A password security audit is an excellent way for you to test the strength of your employees’ passwords and how they would fare against an attack. A thorough audit should help uncover weak passwords and also provides an excellent opportunity to further educate staff on “password hygiene,” especially when working remotely.
You should also consider investing in a password manager for your employees, which will massively reduce the risk of a successful password attack.
Password managers work by creating a unique password for each site that your employee visits. The passwords they generate are highly secure and typically consist of an extremely long alphanumeric sequence that is next to impossible to guess.
Use an MDM/EMM solution
Mobile device management (MDM) or enterprise mobility management (EMM) is a set of technology, processes and policies that help to bolster the security of corporate and employee-owned devices within your organization.
In short, an MDM solution manages the features on the mobile device, whereas an EMM solution manages the entire device. Both are great ways to fortify company data security when employees are working remotely, regardless of whether they are company devices or employee-owned. These solutions allow you to do things such as:
- Enforce the use of security policies on devices
- Remotely control devices
- Track the device location in real time
- Wipe the device when reported lost or stolen
Foster community and care for employees
It’s important to remember that company data is not the only data at risk during a breach. Most companies are required to hold sensitive information about their employees, such as their date of birth, address and Social Security number. This information is a prime target for hackers looking to commit identity fraud, and you must protect your employees’ data to the best of your ability.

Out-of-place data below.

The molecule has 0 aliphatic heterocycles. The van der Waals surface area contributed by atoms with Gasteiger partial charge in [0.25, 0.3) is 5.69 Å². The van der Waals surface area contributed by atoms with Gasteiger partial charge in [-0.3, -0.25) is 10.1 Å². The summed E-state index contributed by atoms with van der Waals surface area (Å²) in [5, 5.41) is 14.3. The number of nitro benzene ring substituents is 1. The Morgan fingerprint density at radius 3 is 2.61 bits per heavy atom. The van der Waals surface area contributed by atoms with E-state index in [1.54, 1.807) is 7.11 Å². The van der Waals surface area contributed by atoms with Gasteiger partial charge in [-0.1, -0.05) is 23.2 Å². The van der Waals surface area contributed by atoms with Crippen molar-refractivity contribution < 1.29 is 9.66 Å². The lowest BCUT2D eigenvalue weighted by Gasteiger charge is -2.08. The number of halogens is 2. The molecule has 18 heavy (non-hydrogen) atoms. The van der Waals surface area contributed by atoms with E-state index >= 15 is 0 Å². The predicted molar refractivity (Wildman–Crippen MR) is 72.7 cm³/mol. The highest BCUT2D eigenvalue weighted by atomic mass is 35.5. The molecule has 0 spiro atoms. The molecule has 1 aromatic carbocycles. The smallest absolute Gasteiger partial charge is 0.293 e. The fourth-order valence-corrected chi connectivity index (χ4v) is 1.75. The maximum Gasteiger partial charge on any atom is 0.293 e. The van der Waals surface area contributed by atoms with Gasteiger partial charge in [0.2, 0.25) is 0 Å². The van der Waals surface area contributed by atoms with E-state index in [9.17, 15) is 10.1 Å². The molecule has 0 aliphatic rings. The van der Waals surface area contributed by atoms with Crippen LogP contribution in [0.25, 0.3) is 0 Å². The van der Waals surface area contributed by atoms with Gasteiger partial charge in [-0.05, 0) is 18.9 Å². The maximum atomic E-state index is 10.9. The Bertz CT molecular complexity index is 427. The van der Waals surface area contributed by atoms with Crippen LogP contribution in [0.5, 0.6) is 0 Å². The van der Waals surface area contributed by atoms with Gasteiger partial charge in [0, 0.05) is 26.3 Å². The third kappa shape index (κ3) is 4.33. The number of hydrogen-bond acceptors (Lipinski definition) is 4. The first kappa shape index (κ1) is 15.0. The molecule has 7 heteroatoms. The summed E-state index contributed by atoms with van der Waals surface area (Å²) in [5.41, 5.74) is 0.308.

After all, employees are putting their faith in you the same way you put your faith and trust in them. This is why it’s a great idea to foster a sense of community and care for employees to create an atmosphere where everyone is committed to taking care of each other’s online security.
As always, the best way to do this is through education, so make sure you take the time to set up training sessions and encourage participation where possible.
Provide clear guidance and encourage communication
Last but not least, you must make cybersecurity a part of your company policy. Given that employee negligence is still one of the biggest causes of breaches, you must put steps in place to limit the likelihood of such an event.
If possible, lay out clear company guidelines on what is expected of your employees, including best practices such as:
- Avoid opening pop-ups and unknown emails
- Use a strong password (preferably a unique one for each site)
- Only connect to secure Wi-Fi
- Use a VPN where possible
- Enable firewall protection at home and at work
- Keep antivirus and system software up to date
- Back up data regularly
See also: Time to Focus on Cyber Resilience
Finally, it’s important to encourage communication around cybersecurity incidents. If an employee suspects there has been a breach or has located a potential threat/weakness, make sure the employee has a clear channel to communicate concerns.